The live album onslaught of 1993 continued in the fall of the year. But the production and performances of Iron Maiden at the end of the first Dickinson period do not hold up well.
A Real Dead One
Produced by Steve Harris
Released 18 October 1993
It started with A Real Live One early in the year. And then the second live album of 1993, A Real Dead One, had its premise altered when singer Bruce Dickinson announced his decision to leave the band. The setlist for his final tour was reworked to include some rarely-heard gems, and the band recorded more shows for the second live album of the year.
The inclusion of older and rarer songs in the show must certainly have been a treat for the fans: Prowler, Transylvania, Remember Tomorrow and Where Eagles Dare hadn’t been heard for years, and it’s nice to finally have them included on a live album. Sadly, Steve Harris’ production does not do justice to the material by a long shot. The sound is thin, dry, and tough on the ears, just like the predecessor. The loss of producer Martin Birch to retirement would haunt Maiden for years.
The choice of album title is disastrous, drawing attention to the terrible sound mix and the potential death of Maiden upon Dickinson’s exit. It is frankly hard to understand why Maiden went with this title, it having no pun or joke that would be even close to funny for band and fans at that time. But the worst thing about this is the production.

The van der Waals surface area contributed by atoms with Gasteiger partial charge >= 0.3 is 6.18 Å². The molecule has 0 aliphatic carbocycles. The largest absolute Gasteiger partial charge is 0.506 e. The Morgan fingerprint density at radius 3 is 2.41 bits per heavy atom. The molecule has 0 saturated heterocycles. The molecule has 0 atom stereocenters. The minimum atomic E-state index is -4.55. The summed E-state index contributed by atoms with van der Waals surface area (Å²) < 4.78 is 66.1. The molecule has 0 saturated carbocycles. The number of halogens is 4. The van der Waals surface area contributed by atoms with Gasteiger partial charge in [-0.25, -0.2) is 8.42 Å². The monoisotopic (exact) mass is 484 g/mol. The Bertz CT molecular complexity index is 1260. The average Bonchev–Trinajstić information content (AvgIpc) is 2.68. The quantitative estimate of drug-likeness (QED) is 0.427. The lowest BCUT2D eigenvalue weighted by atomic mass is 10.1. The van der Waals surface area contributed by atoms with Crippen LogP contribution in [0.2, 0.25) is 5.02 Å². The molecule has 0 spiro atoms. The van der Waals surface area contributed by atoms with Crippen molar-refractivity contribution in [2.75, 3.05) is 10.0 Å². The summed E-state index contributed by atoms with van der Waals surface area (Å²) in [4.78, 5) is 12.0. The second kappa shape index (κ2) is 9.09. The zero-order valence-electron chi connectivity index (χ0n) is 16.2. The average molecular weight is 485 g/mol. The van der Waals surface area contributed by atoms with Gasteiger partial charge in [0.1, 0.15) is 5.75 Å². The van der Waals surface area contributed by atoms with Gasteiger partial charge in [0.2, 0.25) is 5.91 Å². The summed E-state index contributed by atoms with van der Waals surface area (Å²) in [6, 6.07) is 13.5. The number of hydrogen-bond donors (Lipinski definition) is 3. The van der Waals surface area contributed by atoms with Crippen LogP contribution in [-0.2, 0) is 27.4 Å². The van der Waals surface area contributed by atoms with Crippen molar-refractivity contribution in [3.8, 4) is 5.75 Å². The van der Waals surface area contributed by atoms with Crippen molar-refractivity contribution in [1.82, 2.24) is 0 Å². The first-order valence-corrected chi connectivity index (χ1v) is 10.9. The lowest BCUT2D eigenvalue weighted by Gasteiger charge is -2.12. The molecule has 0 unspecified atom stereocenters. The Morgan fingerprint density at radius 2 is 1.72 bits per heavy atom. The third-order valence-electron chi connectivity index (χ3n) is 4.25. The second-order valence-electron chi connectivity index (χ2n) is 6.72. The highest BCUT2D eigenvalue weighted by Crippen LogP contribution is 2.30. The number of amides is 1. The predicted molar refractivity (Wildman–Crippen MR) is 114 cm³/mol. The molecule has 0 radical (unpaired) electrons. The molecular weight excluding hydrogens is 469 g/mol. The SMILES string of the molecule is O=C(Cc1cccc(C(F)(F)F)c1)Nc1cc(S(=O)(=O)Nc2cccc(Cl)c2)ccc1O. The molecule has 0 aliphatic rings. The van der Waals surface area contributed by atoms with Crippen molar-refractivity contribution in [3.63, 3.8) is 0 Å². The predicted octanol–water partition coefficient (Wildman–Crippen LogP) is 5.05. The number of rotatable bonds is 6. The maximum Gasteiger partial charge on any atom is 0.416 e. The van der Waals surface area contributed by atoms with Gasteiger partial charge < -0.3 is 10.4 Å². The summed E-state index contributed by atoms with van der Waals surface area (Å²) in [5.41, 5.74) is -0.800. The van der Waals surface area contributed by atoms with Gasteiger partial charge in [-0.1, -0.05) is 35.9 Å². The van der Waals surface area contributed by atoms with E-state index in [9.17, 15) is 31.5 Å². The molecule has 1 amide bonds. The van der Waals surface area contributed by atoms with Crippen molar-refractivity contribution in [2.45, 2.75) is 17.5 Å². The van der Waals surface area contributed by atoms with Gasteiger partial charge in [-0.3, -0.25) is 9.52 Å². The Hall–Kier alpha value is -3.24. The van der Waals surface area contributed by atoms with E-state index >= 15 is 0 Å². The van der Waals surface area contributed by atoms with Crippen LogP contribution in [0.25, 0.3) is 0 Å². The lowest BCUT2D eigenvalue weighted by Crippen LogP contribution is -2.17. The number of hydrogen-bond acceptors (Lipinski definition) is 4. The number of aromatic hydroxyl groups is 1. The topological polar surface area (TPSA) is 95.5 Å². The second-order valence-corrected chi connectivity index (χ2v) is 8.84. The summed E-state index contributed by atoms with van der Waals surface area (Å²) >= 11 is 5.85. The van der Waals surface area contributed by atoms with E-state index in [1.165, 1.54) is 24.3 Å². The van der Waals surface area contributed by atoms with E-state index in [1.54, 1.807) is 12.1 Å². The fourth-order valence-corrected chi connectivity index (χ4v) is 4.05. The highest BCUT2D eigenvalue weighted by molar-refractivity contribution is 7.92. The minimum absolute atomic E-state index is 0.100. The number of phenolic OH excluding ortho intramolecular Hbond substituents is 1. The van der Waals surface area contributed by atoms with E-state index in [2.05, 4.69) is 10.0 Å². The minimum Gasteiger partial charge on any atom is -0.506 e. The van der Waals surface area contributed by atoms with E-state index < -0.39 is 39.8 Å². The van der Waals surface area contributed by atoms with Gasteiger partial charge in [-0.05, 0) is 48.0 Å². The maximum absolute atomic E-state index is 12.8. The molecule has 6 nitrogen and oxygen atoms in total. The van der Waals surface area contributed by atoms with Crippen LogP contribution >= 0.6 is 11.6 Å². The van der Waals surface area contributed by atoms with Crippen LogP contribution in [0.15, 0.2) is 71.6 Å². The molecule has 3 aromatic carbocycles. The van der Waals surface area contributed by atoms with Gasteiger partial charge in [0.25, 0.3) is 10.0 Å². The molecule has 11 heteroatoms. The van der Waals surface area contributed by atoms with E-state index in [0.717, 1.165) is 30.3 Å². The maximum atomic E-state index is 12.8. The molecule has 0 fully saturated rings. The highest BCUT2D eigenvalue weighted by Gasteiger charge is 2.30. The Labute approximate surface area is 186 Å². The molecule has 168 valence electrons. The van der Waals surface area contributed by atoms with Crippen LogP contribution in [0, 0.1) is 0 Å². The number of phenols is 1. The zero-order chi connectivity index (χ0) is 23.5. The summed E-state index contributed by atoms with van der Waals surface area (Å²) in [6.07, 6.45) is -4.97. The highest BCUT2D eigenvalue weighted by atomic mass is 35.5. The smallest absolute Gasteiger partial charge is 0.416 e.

One problem is the way the bare-bones mix sheds unforgiving light on the guitar work. It becomes obvious that Dave Murray and Janick Gers’ double Strat attack is flat in tone when compared to the Les Paul counterpoint that both Adrian Smith and Dennis Stratton had earlier provided. And without Smith, Maiden have lost a lot of their power, subtlety and melodic sensibility, becoming more punkish and off-the-wall in their approach to live performances. This hurts material like 2 Minutes To Midnight and Hallowed Be Thy Name, and it could be seen as mercy on Harris’ part that he left Wasted Years off the album for use as a B-side.
Another audio problem with all of Harris’ live production work in 1993 is his desire to have a lot of audience noise in the mix. This leads him to turn up the audience microphones at choice moments, letting all of the hall bleed into the mix, which includes the sound of the band from the front-of-house PA. When the audience microphones are then turned down or taken out, it’s a painful return to the dry-as-sandpaper sound of the band only. It sounds utterly amateurish.
There is also a frustrating lack of cohesion and atmosphere to an album with songs recorded in many different cities and put together outside of the concert sequence in which they were performed. Unlike the immediate successor Live At Donington, A Real Dead One gives no sense of the flow of a 1992-93 Iron Maiden show.
So, the album boasts a very good batch of songs, some that had never been on a Maiden live album and hadn’t been performed in years. But all is neutered by imprecise performances and a powerless production that takes away the potential depth of the music and leaves the listener not really wanting to give the album another spin. When classic material is presented this way, Maiden becomes something close to a parody of themselves. It’s almost as if one can understand exactly why Dickinson felt the urge to go elsewhere at that point in time.
Christer’s Verdict: 2/6